Leland Yee Indictment the Latest Story of Political Corruption


The indictment of Democratic California State Senator Leland Yee became the latest story in political corruption this week. Yee is one of 26 individuals named in a massive sting conducted by the Federal Bureau of Investigation (FBI.) The seven charges against Yee range from corruption to firearm trafficking. Other individuals named in the indictment are charged with additional offenses pertaining to drug trafficking and murder for hire. FBI investigators were seen hauling massive amounts of documents and other materials out of Yee’s Sacramento office this past week. It was the second time federal investigators have been seen in the California capitol this year. In June of 2013, the FBI raided the offices of state Senator Ron Calderon in relation to a separate corruption investigation.

Yee was in a San Francisco courtroom on Wednesday where he heard the charges against him. He did not enter a plea at this time and simply stated, “Yes,” when asked if he understood the charges. He was released on a $500,000 bond and will return to court next Monday. Yee did not resign his state senate seat as a result of the indictment, but he did formally end his campaign to run for California Secretary of State. The California State Senate voted overwhelmingly today to suspend him along with two other disgraced senators, the aforementioned Sen. Calderon, and Rod Wright. Sen. Wright was previously convicted on charges of voter fraud and perjury. All three state senators are Democrats.

The specific charges against Leland Yee involve trading political favors for cash as well as attempting to obtain guns and other weapons for criminal organizations. Undercover FBI operatives claim to have had conversations with Yee in which he offers political favors and other official actions in exchange for cash to pay off old campaign debts and other personal liabilities. The FBI also claims that Yee offered to help obtain guns and other more sophisticated weapons from Muslim terrorist groups operating in the Philippines and have them smuggled into the United States. Yee was also potentially connected to Raymond “Shrimp Boy” Chow. Chow is a leading figure in Chinese organized crime in California and was another individual named in the FBI investigation this week. It is just one part of the latest story of political corruption involving Leland Yee.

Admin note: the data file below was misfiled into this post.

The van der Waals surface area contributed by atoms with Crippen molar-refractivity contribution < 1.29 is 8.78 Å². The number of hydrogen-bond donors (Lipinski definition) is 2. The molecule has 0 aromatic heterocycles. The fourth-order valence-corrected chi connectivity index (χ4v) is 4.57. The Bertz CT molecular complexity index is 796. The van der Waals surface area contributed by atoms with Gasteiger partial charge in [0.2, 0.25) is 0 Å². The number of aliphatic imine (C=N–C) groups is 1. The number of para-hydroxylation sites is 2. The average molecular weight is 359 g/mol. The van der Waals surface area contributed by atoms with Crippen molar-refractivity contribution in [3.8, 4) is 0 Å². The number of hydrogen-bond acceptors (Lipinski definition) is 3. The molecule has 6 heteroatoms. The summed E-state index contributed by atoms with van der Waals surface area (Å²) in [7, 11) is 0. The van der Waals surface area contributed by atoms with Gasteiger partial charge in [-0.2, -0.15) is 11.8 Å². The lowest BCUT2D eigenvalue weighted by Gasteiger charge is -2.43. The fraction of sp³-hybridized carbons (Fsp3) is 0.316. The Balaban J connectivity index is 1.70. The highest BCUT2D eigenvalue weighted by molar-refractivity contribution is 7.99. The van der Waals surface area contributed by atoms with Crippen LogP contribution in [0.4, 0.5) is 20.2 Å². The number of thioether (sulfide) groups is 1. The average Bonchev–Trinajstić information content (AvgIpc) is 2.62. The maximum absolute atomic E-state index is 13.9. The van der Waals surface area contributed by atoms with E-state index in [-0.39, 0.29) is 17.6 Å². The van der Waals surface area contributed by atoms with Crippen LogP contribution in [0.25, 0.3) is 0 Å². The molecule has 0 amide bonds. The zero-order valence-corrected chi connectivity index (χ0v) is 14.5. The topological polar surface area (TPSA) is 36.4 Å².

The charges against Yee invoked a strong reaction from both the political left and the right. The President Pro Tem of the California State Senate, Democrat Darrell Steinberg, issued a terse statement to Yee and the others charged in the indictment. “Leave please,” he said, urging Yee to immediately resign his seat. Local political observers note that while the Democratic Party still possesses a significant advantage in California, the mounting number of scandals involving Democrats could have a cumulative effect leading to an opportunity for Republicans in the upcoming elections this year.

Critics on the right were also quick to draw attention to Yee, most notably those opposed to gun control. Leland Yee was a strong gun control advocate and often tied violent video games and movies to the misuse of firearms by unstable individual. Both the National Rifle Association and the Citizens Committee for the Right to Keep and Bear Arms issued statements calling Yee a “hypocrite” and a “scumbag.” They painted Yee as another example of “do as I say, not as I do,” for breaking the law regarding guns while at the same time calling for more laws to be put in place to regulate them.

The legal process for Yee is only beginning, and as yet the senator has not been convicted of anything. The process will demonstrate whether the charges made today are valid or not. However it should be noted that the FBI rarely makes such a public “show” of an indictment unless the evidence in its possession is very strong. The Leland Yee indictment is poised to become the latest story in political corruption.

By Christopher V. Spencer
On Twitter @CVSpencer79


CBS Bay Area News
The Los Angeles Times
The Sacramento Bee
The New York Daily News

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